Monthly Archives: February 2011

Idea for promoting a coworking space : “Define the person/business you want to attract”

Jeannine Van der Linden runs Kamer52, a coworking space located in Oosterhout, in The Netherlands.

A few days ago, on the Coworking Google Group, Mike Nguyen, from New Haven, was looking for some inspiration to promote is coworking space. Among others, Jeaninne gave a very insightful answer we are happy to share on this blog. Here it is :

I don’t know how it is Stateside these days but in the
Netherlands it seems that half the nation is a coach —  somebody made a joke in my presence last week that coach is just another word for unemployed.  So the competition is fierce.

I happen to know a coach, he really is a coach.  His name is Roland Wijnen.  He just put up a page on his website called “About You”. Right next to the tab for “About me” which everybody has.  And on that
page he describes his client.  Here’s the webpage:

I thought it was a great idea, and nicely done.  I also think something like this could help your space very much, both online and offline.  Define the person/business you want to attract, define what
makes you different, and hammer that.

Be inviting to those people. People need to hear something seven times on average before they remember it.  When they hear coworking in your area they probably do think about the other space and figure you are more or less like
that.  So your best move is to talk about the ways in which you are not like that while talking about what you actually are […]

[…] There is a parable about shoe stores in Dutch, which amounts to this: one shoe store in a town cannot make any money.  Two shoe stores in a town can do well.  With three shoe stores, people start coming to your town from other towns to buy shoes and everybody is making money.

In my experience this is profoundly true, and if the shoe stores can work together at all, the effect is multiplied.



Citizen Space (R.I.P.) : is there a life cycle for coworking spaces ?

“Two things: 1) Citizen Space’s lease is up for renewal. 2) We’ve been operating at about 50% capacity for several months now.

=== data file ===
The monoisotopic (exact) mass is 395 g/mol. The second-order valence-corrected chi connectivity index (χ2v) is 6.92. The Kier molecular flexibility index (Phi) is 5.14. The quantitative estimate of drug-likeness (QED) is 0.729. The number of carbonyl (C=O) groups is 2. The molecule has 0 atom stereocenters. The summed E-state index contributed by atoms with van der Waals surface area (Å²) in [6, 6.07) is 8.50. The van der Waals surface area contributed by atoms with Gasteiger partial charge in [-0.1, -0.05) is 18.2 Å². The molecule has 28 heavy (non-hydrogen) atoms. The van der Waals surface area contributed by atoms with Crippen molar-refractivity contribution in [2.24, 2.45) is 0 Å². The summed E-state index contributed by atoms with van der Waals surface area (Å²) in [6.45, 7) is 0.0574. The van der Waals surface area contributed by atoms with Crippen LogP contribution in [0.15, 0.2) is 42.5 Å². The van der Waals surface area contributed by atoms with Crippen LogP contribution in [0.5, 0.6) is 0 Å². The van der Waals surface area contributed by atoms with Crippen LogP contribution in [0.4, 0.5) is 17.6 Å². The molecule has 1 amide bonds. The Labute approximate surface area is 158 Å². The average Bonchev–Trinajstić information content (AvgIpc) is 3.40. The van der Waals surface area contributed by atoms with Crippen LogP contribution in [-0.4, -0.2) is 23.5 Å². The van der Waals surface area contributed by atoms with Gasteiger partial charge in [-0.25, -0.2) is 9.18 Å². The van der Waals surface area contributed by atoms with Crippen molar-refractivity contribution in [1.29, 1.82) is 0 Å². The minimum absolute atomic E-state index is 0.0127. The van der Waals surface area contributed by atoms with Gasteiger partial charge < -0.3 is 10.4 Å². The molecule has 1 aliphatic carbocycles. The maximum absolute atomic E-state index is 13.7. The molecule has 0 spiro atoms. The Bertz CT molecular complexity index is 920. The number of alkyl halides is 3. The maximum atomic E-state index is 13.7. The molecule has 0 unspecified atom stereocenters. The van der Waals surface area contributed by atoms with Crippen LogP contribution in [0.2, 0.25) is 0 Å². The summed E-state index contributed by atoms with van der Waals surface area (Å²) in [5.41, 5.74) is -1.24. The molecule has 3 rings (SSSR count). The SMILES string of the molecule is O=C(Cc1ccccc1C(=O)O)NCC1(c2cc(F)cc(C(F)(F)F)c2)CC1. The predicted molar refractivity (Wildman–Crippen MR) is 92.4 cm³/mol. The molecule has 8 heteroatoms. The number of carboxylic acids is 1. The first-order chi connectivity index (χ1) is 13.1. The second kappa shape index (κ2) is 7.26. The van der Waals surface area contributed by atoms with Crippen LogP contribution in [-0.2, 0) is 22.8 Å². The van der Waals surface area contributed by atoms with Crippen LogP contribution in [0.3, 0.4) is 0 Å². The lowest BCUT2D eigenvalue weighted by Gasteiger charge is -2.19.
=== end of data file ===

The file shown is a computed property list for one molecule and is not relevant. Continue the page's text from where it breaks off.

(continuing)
If we could fill all our desks this week, we’d have the resources to continue with a month-to-month lease. But as it stands right now, a difficult decision is upon us. We have, of course, batted around many, many options for moving forward…”

That’s how, last week, the Citizen Space in San Francisco announced the likely end of one of the coworking movement’s pionneer…

In 2005, when no one had ever heard of the existence of shared spaces for entrepreneurs and freelances, Citizen Space (with others) coined the term coworking and developped this brand new approach.

“When you put interesting people in the same place, usually, interesting things happen”, resonated as the value proposition of coworking.

Since then, hundreds of coworking spaces have germinated all over the world. Often, Citizen Space was mentioned as a reference model.

Belgium, for instance, was no exception.

In may 2009, during a trip to SF, we were invited by an acquaintance, Candide Kemmler, to visit a very exciting place where freelances and startup could get in touch with the local entrepreneurial ecosystem. Arriving from Brussels, I remember the first impression I got while entering the space : “Hey,how can they stay all day in this windowless warehouse ?” Then we had the lunch with some of the members who told us how good it was to be part of such an energetic community. I’m not sure we mentioned the term coworking, then.

Back to Europe, we kept in mind this experience. When The Hub opened,
a few months later, we started to enjoy the reality of coworking. We
could say : we have this space now in Brussels. Look what they
achieved with the Citizen Space in San Francisco, the Walhalla of

Some 20 months later, six coworking spaces have opened in Belgium. As many
are incubating. The same story is heard in Germany, France and other European countries. Citizen Space inspired people in Brazil or China, as well.

Citizen space is not the only coworking model we can find in the
community. But it’s a symbol. And the end of a symbol is never a good news, even for a booming community such as the coworking community today. It raises question about what failed… and what can this experience can teach us about how to run a coworking space on the longer run.

The Coworking community is certainly self supporting, today (even Google is trying out some kind of coworking, now). However, we are looking forward to learn more from the Citizen Space’ experience.

Should we take into account a new dimension while building up a coworking project : the life cycle of a coworking space ?

Jean-Yves Huwart
Coworking Europe 2010 conference

Pay a visit to Sektor5, coworking in Vienna

Jelly in Prague, during the European Jelly week